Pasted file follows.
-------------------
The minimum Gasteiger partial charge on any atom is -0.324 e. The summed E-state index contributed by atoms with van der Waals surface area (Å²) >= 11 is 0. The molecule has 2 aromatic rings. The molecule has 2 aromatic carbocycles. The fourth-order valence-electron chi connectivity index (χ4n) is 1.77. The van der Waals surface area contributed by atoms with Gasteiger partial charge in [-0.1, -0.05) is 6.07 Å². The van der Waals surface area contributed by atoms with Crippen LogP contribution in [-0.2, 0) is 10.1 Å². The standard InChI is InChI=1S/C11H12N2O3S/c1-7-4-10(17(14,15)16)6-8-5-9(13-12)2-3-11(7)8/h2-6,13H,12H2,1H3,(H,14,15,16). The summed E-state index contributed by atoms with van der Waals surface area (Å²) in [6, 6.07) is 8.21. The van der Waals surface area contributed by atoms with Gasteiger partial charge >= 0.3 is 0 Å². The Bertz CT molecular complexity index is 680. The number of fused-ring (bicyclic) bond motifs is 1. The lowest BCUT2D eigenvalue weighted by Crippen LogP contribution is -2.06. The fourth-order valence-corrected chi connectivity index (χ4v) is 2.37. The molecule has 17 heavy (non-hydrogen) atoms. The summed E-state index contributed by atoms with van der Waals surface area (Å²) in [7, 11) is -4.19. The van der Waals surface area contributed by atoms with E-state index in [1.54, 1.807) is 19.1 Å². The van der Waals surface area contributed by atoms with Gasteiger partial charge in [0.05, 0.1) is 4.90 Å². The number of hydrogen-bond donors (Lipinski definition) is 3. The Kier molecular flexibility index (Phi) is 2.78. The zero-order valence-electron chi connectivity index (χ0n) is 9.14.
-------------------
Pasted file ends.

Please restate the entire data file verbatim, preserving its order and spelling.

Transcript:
The minimum Gasteiger partial charge on any atom is -0.324 e. The summed E-state index contributed by atoms with van der Waals surface area (Å²) >= 11 is 0. The molecule has 2 aromatic rings. The molecule has 2 aromatic carbocycles. The fourth-order valence-electron chi connectivity index (χ4n) is 1.77. The van der Waals surface area contributed by atoms with Gasteiger partial charge in [-0.1, -0.05) is 6.07 Å². The van der Waals surface area contributed by atoms with Crippen LogP contribution in [-0.2, 0) is 10.1 Å². The standard InChI is InChI=1S/C11H12N2O3S/c1-7-4-10(17(14,15)16)6-8-5-9(13-12)2-3-11(7)8/h2-6,13H,12H2,1H3,(H,14,15,16). The summed E-state index contributed by atoms with van der Waals surface area (Å²) in [6, 6.07) is 8.21. The van der Waals surface area contributed by atoms with Gasteiger partial charge >= 0.3 is 0 Å². The Bertz CT molecular complexity index is 680. The number of fused-ring (bicyclic) bond motifs is 1. The lowest BCUT2D eigenvalue weighted by Crippen LogP contribution is -2.06. The fourth-order valence-corrected chi connectivity index (χ4v) is 2.37. The molecule has 17 heavy (non-hydrogen) atoms. The summed E-state index contributed by atoms with van der Waals surface area (Å²) in [7, 11) is -4.19. The van der Waals surface area contributed by atoms with E-state index in [1.54, 1.807) is 19.1 Å². The van der Waals surface area contributed by atoms with Gasteiger partial charge in [0.05, 0.1) is 4.90 Å². The number of hydrogen-bond donors (Lipinski definition) is 3. The Kier molecular flexibility index (Phi) is 2.78. The zero-order valence-electron chi connectivity index (χ0n) is 9.14.